The Pull of Tradition in Wole Soyinka’s Drama: A Textual Study of The Lion and the Jewel, The Strong Breed, and Death, and The King’s Horseman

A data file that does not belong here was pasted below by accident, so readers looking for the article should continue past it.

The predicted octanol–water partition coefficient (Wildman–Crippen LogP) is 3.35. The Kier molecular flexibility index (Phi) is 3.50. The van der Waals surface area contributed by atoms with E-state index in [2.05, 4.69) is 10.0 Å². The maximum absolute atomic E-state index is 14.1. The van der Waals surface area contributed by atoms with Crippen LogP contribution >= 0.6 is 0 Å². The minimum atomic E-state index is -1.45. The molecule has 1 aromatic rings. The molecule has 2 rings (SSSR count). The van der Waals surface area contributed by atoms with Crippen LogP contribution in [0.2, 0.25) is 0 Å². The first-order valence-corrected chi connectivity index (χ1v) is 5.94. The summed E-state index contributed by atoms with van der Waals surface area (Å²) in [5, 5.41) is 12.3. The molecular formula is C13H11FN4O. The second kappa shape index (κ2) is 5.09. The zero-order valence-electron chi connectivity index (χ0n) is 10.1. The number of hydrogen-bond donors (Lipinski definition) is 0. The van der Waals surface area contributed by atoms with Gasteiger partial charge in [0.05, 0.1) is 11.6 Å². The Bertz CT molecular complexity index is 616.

The white missionaries and other western agents that invaded Africa during the period of the scramble for the continent came face to face with traditional and cultural practices which were inimical to their belief system. This resulted in a clash of the two cultures. This study presents instances of this conflict in Wole Soyinka’s The Lion and the Jewel, The Strong Breed and Death, and the King’s Horseman. Instances of the cultural conflicts are presented and analysed with a view to determining the extent and effect of the clash on the two cultures. Findings reveal an overriding influence of traditional custom, norms and values over the western civilizing mission. At the end of the stories, African traditional values triumph over modernity. The pull of tradition over western values which started in The Lion and the Jewel is perfected in the third play. It is finally suggested that whereas the ugly aspects of the two cultures should be discarded, their good aspects should be retained for the achievement of a harmonious and balanced society.